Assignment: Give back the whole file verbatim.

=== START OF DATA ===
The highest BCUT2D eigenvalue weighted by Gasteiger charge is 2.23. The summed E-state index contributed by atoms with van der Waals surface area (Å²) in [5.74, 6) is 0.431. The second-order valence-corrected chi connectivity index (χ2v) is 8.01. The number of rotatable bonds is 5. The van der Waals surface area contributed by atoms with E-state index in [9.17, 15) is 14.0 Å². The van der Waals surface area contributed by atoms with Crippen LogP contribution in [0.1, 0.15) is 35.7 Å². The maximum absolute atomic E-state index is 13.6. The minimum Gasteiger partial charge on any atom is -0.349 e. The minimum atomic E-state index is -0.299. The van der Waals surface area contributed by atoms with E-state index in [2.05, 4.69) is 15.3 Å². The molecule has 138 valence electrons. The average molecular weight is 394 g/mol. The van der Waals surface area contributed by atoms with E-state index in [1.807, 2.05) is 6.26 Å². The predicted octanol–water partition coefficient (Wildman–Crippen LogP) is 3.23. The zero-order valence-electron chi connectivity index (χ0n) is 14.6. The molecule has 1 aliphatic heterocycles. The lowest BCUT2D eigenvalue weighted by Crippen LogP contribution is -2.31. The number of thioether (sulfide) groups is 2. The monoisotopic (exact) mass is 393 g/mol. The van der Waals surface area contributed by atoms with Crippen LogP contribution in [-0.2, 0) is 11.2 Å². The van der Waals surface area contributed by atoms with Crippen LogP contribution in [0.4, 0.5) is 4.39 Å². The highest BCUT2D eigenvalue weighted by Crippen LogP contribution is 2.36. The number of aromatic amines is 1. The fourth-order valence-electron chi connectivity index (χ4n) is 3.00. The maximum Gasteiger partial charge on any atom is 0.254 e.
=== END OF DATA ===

The highest BCUT2D eigenvalue weighted by Gasteiger charge is 2.23. The summed E-state index contributed by atoms with van der Waals surface area (Å²) in [5.74, 6) is 0.431. The second-order valence-corrected chi connectivity index (χ2v) is 8.01. The number of rotatable bonds is 5. The van der Waals surface area contributed by atoms with E-state index in [9.17, 15) is 14.0 Å². The van der Waals surface area contributed by atoms with Crippen LogP contribution in [0.1, 0.15) is 35.7 Å². The maximum absolute atomic E-state index is 13.6. The minimum Gasteiger partial charge on any atom is -0.349 e. The minimum atomic E-state index is -0.299. The van der Waals surface area contributed by atoms with E-state index in [2.05, 4.69) is 15.3 Å². The molecule has 138 valence electrons. The average molecular weight is 394 g/mol. The van der Waals surface area contributed by atoms with E-state index in [1.807, 2.05) is 6.26 Å². The predicted octanol–water partition coefficient (Wildman–Crippen LogP) is 3.23. The zero-order valence-electron chi connectivity index (χ0n) is 14.6. The molecule has 1 aliphatic heterocycles. The lowest BCUT2D eigenvalue weighted by Crippen LogP contribution is -2.31. The number of thioether (sulfide) groups is 2. The monoisotopic (exact) mass is 393 g/mol. The van der Waals surface area contributed by atoms with Crippen LogP contribution in [-0.2, 0) is 11.2 Å². The van der Waals surface area contributed by atoms with Crippen LogP contribution in [0.4, 0.5) is 4.39 Å². The highest BCUT2D eigenvalue weighted by Crippen LogP contribution is 2.36. The number of aromatic amines is 1. The fourth-order valence-electron chi connectivity index (χ4n) is 3.00. The maximum Gasteiger partial charge on any atom is 0.254 e.